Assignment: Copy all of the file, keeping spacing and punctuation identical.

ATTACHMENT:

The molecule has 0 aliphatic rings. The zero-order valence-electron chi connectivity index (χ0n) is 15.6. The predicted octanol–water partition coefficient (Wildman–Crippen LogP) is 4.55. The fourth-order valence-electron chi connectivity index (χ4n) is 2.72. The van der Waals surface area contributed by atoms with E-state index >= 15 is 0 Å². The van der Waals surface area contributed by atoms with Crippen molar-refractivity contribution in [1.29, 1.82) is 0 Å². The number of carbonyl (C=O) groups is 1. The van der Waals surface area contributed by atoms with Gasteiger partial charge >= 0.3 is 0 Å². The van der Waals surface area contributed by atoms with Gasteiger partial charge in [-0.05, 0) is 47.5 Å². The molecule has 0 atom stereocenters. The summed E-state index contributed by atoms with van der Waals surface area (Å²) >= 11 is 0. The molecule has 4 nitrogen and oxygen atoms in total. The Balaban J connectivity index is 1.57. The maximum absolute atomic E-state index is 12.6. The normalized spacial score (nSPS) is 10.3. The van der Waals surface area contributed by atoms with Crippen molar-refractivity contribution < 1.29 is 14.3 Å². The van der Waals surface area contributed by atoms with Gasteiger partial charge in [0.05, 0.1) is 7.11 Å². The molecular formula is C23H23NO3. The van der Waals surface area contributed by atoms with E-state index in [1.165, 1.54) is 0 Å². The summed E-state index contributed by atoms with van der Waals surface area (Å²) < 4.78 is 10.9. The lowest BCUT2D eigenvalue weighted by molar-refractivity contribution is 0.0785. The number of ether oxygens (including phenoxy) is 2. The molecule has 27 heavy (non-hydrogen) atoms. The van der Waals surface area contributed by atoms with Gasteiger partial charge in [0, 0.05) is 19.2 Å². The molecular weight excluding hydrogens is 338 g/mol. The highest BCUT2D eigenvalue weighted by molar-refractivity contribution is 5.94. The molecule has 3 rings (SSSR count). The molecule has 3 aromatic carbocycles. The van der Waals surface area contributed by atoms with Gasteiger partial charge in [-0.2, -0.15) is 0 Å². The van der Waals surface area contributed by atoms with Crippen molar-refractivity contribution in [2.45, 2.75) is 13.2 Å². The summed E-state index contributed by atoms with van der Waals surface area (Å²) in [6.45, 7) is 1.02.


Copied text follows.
The molecule has 0 aliphatic rings. The zero-order valence-electron chi connectivity index (χ0n) is 15.6. The predicted octanol–water partition coefficient (Wildman–Crippen LogP) is 4.55. The fourth-order valence-electron chi connectivity index (χ4n) is 2.72. The van der Waals surface area contributed by atoms with E-state index >= 15 is 0 Å². The van der Waals surface area contributed by atoms with Crippen molar-refractivity contribution in [1.29, 1.82) is 0 Å². The number of carbonyl (C=O) groups is 1. The van der Waals surface area contributed by atoms with Gasteiger partial charge >= 0.3 is 0 Å². The van der Waals surface area contributed by atoms with Gasteiger partial charge in [-0.05, 0) is 47.5 Å². The molecule has 0 atom stereocenters. The summed E-state index contributed by atoms with van der Waals surface area (Å²) >= 11 is 0. The molecule has 4 nitrogen and oxygen atoms in total. The Balaban J connectivity index is 1.57. The maximum absolute atomic E-state index is 12.6. The normalized spacial score (nSPS) is 10.3. The van der Waals surface area contributed by atoms with Crippen molar-refractivity contribution < 1.29 is 14.3 Å². The van der Waals surface area contributed by atoms with Gasteiger partial charge in [0.05, 0.1) is 7.11 Å². The molecular formula is C23H23NO3. The van der Waals surface area contributed by atoms with E-state index in [1.165, 1.54) is 0 Å². The summed E-state index contributed by atoms with van der Waals surface area (Å²) < 4.78 is 10.9. The lowest BCUT2D eigenvalue weighted by molar-refractivity contribution is 0.0785. The number of ether oxygens (including phenoxy) is 2. The molecule has 27 heavy (non-hydrogen) atoms. The van der Waals surface area contributed by atoms with Gasteiger partial charge in [0, 0.05) is 19.2 Å². The molecular weight excluding hydrogens is 338 g/mol. The highest BCUT2D eigenvalue weighted by molar-refractivity contribution is 5.94. The molecule has 3 rings (SSSR count). The molecule has 3 aromatic carbocycles. The van der Waals surface area contributed by atoms with Gasteiger partial charge in [-0.2, -0.15) is 0 Å². The van der Waals surface area contributed by atoms with Crippen molar-refractivity contribution in [2.45, 2.75) is 13.2 Å². The summed E-state index contributed by atoms with van der Waals surface area (Å²) in [6.45, 7) is 1.02.